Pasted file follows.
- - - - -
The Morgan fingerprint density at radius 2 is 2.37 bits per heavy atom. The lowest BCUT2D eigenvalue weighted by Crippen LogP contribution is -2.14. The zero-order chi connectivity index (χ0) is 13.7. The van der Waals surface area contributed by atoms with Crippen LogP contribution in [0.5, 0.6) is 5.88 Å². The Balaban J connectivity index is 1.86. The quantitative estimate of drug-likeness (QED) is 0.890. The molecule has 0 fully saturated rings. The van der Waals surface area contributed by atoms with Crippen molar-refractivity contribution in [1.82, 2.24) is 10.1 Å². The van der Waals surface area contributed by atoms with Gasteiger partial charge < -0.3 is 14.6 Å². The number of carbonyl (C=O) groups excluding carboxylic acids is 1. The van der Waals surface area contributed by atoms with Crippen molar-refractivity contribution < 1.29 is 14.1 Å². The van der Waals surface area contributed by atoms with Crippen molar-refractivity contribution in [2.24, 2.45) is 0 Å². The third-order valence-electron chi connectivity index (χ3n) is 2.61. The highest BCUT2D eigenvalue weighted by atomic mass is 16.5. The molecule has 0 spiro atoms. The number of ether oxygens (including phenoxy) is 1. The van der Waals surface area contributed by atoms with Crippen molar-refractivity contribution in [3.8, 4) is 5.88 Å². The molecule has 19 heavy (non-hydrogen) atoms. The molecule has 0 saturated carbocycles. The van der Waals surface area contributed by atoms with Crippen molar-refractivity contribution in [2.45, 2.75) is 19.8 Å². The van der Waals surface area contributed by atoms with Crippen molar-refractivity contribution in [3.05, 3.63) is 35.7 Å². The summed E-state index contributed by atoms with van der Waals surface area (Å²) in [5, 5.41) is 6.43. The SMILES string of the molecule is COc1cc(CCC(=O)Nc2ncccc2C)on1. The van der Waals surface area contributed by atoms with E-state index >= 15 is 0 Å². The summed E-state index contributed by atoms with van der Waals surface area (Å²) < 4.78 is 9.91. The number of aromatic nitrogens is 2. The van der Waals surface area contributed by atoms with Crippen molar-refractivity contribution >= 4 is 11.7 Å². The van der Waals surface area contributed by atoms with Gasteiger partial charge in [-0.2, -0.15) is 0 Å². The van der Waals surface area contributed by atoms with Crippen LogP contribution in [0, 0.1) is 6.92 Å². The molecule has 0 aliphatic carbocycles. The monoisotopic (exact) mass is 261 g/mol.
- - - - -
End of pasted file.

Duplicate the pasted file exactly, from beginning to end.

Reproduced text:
The Morgan fingerprint density at radius 2 is 2.37 bits per heavy atom. The lowest BCUT2D eigenvalue weighted by Crippen LogP contribution is -2.14. The zero-order chi connectivity index (χ0) is 13.7. The van der Waals surface area contributed by atoms with Crippen LogP contribution in [0.5, 0.6) is 5.88 Å². The Balaban J connectivity index is 1.86. The quantitative estimate of drug-likeness (QED) is 0.890. The molecule has 0 fully saturated rings. The van der Waals surface area contributed by atoms with Crippen molar-refractivity contribution in [1.82, 2.24) is 10.1 Å². The van der Waals surface area contributed by atoms with Gasteiger partial charge < -0.3 is 14.6 Å². The number of carbonyl (C=O) groups excluding carboxylic acids is 1. The van der Waals surface area contributed by atoms with Crippen molar-refractivity contribution < 1.29 is 14.1 Å². The van der Waals surface area contributed by atoms with Crippen molar-refractivity contribution in [2.24, 2.45) is 0 Å². The third-order valence-electron chi connectivity index (χ3n) is 2.61. The highest BCUT2D eigenvalue weighted by atomic mass is 16.5. The molecule has 0 spiro atoms. The number of ether oxygens (including phenoxy) is 1. The van der Waals surface area contributed by atoms with Crippen molar-refractivity contribution in [3.8, 4) is 5.88 Å². The molecule has 19 heavy (non-hydrogen) atoms. The molecule has 0 saturated carbocycles. The van der Waals surface area contributed by atoms with Crippen molar-refractivity contribution in [2.45, 2.75) is 19.8 Å². The van der Waals surface area contributed by atoms with Crippen molar-refractivity contribution in [3.05, 3.63) is 35.7 Å². The summed E-state index contributed by atoms with van der Waals surface area (Å²) in [5, 5.41) is 6.43. The SMILES string of the molecule is COc1cc(CCC(=O)Nc2ncccc2C)on1. The van der Waals surface area contributed by atoms with E-state index >= 15 is 0 Å². The summed E-state index contributed by atoms with van der Waals surface area (Å²) < 4.78 is 9.91. The number of aromatic nitrogens is 2. The van der Waals surface area contributed by atoms with Crippen molar-refractivity contribution >= 4 is 11.7 Å². The van der Waals surface area contributed by atoms with Gasteiger partial charge in [-0.2, -0.15) is 0 Å². The van der Waals surface area contributed by atoms with Crippen LogP contribution in [0, 0.1) is 6.92 Å². The molecule has 0 aliphatic carbocycles. The monoisotopic (exact) mass is 261 g/mol.